At Eurosatory 2022, KMW presented a demonstrator of the latest version of the Leopard 2 A7, with new features that enhance the tank's combat capabilities, mobility and crew protection, responding to the new threats of the modern battlefield. Neither the basic concept of the tank nor the size and deployment of the crew have changed. The driver has his place at the front right of the hull, as is customary for all German armoured vehicles, while the commander, gunner and loader operate in the battle turret. The demonstrator has thus retained the system of manual loading of the gun.
The Leopard 2 A7 demonstrator is armed with an improved 120mm L55A1 cannon that can fire the new APFSDS (Armour-Piercing Fin-Stabilized Discarding Sabot) anti-tank ammunition as well as the programmable universal high explosive ammunition. The quantity of ammunition carried, as with previous versions of the Leopard 2, totals 42 rounds. The secondary weapon is a 7.62 mm coaxial machine gun mounted to the left of the gun. A new remote-controlled Kongsberg Protector RWS weapon station with a 12.7 mm M2 heavy machine gun has been added to the turret. This is used to protect the tank against close ground threats as well as surveillance and combat drones.
The demonstrator on display at Eurosatory is fitted with new modular armour on the hull and turret, which significantly increases resistance to armour-piercing shells and anti-tank guided missiles. The new armour modules protect the crew in the turret from all sides, while on the hull they are mainly located at the front and sides. The hull floor has also been reinforced to provide even greater protection for the crew against anti-tank mines and IEDs.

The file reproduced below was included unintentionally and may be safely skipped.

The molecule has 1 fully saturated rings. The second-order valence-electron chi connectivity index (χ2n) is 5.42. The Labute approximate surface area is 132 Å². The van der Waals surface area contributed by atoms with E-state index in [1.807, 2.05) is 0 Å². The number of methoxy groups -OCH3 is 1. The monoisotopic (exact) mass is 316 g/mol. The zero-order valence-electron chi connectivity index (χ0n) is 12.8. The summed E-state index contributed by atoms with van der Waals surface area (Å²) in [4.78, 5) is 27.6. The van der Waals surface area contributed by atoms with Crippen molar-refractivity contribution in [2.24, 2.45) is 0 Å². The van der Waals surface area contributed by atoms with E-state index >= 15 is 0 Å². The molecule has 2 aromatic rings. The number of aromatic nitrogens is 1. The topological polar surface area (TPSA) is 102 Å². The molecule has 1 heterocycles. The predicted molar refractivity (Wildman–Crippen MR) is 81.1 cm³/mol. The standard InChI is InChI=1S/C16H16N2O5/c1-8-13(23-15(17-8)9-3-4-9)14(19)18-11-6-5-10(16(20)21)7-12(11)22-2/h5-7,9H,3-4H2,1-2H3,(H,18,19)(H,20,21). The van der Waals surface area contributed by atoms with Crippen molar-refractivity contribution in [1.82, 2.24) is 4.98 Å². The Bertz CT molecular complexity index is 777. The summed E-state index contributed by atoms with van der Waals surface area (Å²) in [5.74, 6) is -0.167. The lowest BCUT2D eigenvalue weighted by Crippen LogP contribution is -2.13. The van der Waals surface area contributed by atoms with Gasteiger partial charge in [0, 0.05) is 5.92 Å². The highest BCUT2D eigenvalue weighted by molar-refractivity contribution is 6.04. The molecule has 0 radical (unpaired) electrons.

The tank's resilience is also newly enhanced by the EuroTrophy hard-kill active armoured vehicle protection system, a German-built version of the Israeli Trophy system. The installation of the EuroTrophy system modules has changed the shape of the turret to some extent compared to the earlier A5, A6 and A7 versions, and the turret roof has added effectors for this protection system. The demonstrator is also newly equipped with the PERI RTWL command periscope, which is derived from the Puma infantry fighting vehicle. It includes a full-circle observation system, a third-generation infrared camera, a laser rangefinder and new fibre-optic gyroscopes, as well as a laser irradiation warning system.
The maximum combat weight of the demonstrator can reach up to 64.3 t. This weight is moved by a powerpack with a liquid-cooled MTU MB 873 Ka-501 twin-turbocharged diesel twelve-cylinder engine with an output of up to 1,100 kW at 2,600 rpm. Its power is transmitted to the drive wheels by a fully automatic Renk HSWL 354 transmission with four forward and two reverse gears, with the option of selecting their range from the driver's seat. Compared to previous versions of the Leopard 2, the designers have improved the powerpack cooling system. The tank is also equipped with a 20 kW auxiliary power unit.
The demonstrator of the latest version of the Leopard 2 A7 can reach a top speed of 60 km/h on paved roads, with a driving range of 400 km. It can climb gradients of up to 60 per cent, lateral tilt can be up to 30 per cent, and the tank is also capable of negotiating 3 m wide trenches and vertical obstacles up to 1 m high.